Spring 2019 - CRIM 317 D900
Sex, Work, and the Law (3)
Class Number: 7043
Delivery Method: In Person
Examines the history of commercial sex in Canada, the related laws and their impacts; research on the breadth of the commercial sex industry, sex sellers, sex buyers, and third parties; theories about commercial sex involvement and its role in society; legal approaches to addressing commercial sex in other countries; current legal framework, including jurisprudence, relevant Criminal, Immigration, and municipal law. Students with credit for CRIM 313 (Specific Types of Crime) prior to Summer 2007 may not take this course for further credit.
Upon completion of this course, students will be able to:
(1) Understand the historical development of, and political basis for, Canadian laws related to commercial sex activities; (2) critically evaluate research from a variety of sources examining diverse forms of sex work including street-based, off-street, gendered form commercial sex activities, erotic entertainment, BDSM and fetish activities; and explain the diverse social contexts in which commercial sex activities take place; (3) comprehend the ethical issues facing sex work researchers and the critiques of knowledge production on commercial sex activities; (4) assess current research related to sex buyers, youth sexual exploitation, migrant sex work, and human trafficking, (5) evaluate the various legal approaches to regulating sex work in other jurisdictions; and (6) apply current research and legal principles to assess the various factors considered in Canadian law and policy related to commercial sex activities.
- Participation - Ongoing 20%
- Tutorial Assignment - TBD 20%
- Midterm Exam - Feb 11 25%
- Final Exam - TBA (Per final Exam Schedule) 35%
Durisin, E., van der Meulen, E., & Bruckert, C. (2018). Red Light Labour: Sex Work Regulation, Agency, and Resistance. Vancouver: UBC Press.
2. Online Materials accessible through Canvas
Department Undergraduate Notes:
ATTENTION: STUDENTS WITH A DISABILITY: Please contact the Centre for Students with Disabilities, (MBC 1250 or Phone 778-782-3112) if you need or require assistance, not your individual instructors.
- N.B.: Students are reminded that attendance in the first week of classes is important. However, there are no tutorials in the first week.
- ON CAMPUS COURSES ONLY: Assignments not submitted to the Professor/T.A. during class/office hours must be placed in the security box behind the General Office (ASSC 10125), or submitted as per Professor’s instructions for courses taking place at Surrey Campus. The assignment drop-off box is emptied Monday to Friday at 8:30 a.m. and 3:30 p.m. only and the contents are date stamped accordingly. No other department’s date stamp will apply (e.g. Library/Campus Security) and the School of Criminology is not responsible for assignments submitted any other way (e.g. slid under office doors). The University does NOT accept assignments by fax.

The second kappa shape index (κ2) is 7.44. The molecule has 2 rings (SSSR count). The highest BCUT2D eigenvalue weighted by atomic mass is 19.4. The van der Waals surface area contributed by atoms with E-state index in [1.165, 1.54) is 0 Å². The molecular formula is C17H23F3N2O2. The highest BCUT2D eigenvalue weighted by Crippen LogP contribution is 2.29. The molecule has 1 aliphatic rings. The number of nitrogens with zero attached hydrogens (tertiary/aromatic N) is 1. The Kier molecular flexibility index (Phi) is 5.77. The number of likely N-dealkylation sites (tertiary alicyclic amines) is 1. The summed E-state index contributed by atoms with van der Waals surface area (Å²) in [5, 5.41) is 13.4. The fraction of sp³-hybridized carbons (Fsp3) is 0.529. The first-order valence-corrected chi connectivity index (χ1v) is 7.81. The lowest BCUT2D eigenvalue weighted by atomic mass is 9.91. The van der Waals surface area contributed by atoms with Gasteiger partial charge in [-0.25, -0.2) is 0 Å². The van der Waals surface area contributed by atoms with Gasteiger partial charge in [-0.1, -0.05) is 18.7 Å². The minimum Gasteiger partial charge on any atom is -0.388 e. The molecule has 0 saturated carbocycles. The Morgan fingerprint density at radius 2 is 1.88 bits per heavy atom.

- A student must complete ALL aspects of a course (including assignments, exams, class participation, presentations, chat room components of Distance Education courses and other), otherwise he/she will receive a grade of N.
- E-mail policy for on campus courses only: The School of Criminology STRONGLY DISCOURAGES the use of e-mail in lieu of office hour visits. Criminology advises its instructional staff that they are NOT required to respond to student e-mails and that students wishing to confer with them should do so in person during scheduled meeting times.
- The University has formal policies regarding intellectual dishonesty and grade appeals which may be obtained from the General Office of the School of Criminology.
- Under GP18, the University has policies and procedures which respond to our obligations under the BC Human Rights Code to provide a harassment and discrimination free environment for the students, staff and faculty of this institution. Members of this community have an affirmative obligation to safeguard the human rights of others.
SFU’s Academic Integrity web site http://www.sfu.ca/students/academicintegrity.html is filled with information on what is meant by academic dishonesty, where you can find resources to help with your studies and the consequences of cheating. Check out the site for more information and videos that help explain the issues in plain English.
Each student is responsible for his or her conduct as it affects the University community. Academic dishonesty, in whatever form, is ultimately destructive of the values of the University. Furthermore, it is unfair and discouraging to the majority of students who pursue their studies honestly. Scholarly integrity is required of all members of the University. http://www.sfu.ca/policies/gazette/student/s10-01.html
ACADEMIC INTEGRITY: YOUR WORK, YOUR SUCCESS